“As history attests, a country that oppresses its own people rarely stops there. Beijing also aims to extend its reach across the wider world,” Pence warned.
The vice president has explicitly linked these positions to his theological beliefs. He’s noted, for example, that religious freedom “is endowed not by government, but by our Creator” and is therefore the right of “all people so endowed” rather than some special American inheritance. And he’s stated that the persecution of Christians anywhere in the world bears witness to the truth of the Gospel, pointing to the biblical passage that “all who desire to live a godly life in Christ Jesus will be persecuted.”
But as a result, Pence’s conception of American values is largely focused on religious freedom, particularly the freedom of Christians, and dismissive of some other liberties. For instance, as a congressman, Pence opposed a foreign-relations bill on the grounds that it promoted “a set of values,” such as “abortion rights overseas” and “changes in laws regarding homosexuality around the world,” that “are at odds with the majority of the American people” and thus don’t qualify as “universally recognized human rights.” As vice president, he endorsed Trump’s restoration of a policy prohibiting U.S. foreign assistance to organizations that advocate for abortion rights or offer abortion counseling and related services.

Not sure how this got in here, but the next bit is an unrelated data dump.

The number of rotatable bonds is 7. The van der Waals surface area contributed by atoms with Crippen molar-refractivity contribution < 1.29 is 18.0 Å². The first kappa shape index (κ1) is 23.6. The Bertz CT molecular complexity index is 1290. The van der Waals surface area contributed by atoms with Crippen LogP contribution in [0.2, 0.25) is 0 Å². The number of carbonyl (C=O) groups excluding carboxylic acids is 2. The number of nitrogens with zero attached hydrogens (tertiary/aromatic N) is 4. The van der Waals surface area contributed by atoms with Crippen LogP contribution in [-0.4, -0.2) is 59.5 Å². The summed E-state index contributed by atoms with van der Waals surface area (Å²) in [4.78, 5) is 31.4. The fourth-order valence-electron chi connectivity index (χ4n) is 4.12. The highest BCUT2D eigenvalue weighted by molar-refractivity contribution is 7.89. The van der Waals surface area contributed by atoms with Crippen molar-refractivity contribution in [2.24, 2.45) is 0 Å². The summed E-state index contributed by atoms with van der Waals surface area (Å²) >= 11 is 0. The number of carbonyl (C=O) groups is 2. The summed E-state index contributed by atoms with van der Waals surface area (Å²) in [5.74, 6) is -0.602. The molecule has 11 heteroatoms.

Read: God’s plan for Mike Pence
As Pence tells it, free worship is the key to a freer and safer world. “When religious liberty is denied or destroyed, we know that other freedoms—freedom of speech, of press, assembly, and even democratic institutions themselves—are imperiled,” he declared during a religious-freedom summit the administration organized in July. “Those nations that reject religious freedom breed radicalism and resentment in their citizens. They sow the seeds of violence within their borders—violence that often spills over into their neighbors and across the world.”
And Pence argues that his own flock is more endangered than any other religion. This has prompted the vice president to help direct tens of millions of dollars in U.S. aid to Christians and other minorities in Iraq, and to use the term genocide in describing ISIS’s assault on Christians (he did not mention that word when discussing the fate of the Rohingya with Suu Kyi). “Throughout the world, no people of faith today face greater hostility or hatred than the followers of Christ,” Pence has asserted.
“After this great nation secured our independence, the American Founders enshrined religious freedom as the first freedom in the Constitution of the United States,” Pence noted in the July speech.
Then he quoted George Washington’s letter to a Jewish congregation in Rhode Island. U.S. policy was “worthy of imitation,” the first president had observed, because the U.S. government “gives to bigotry no sanction, to persecution no assistance.”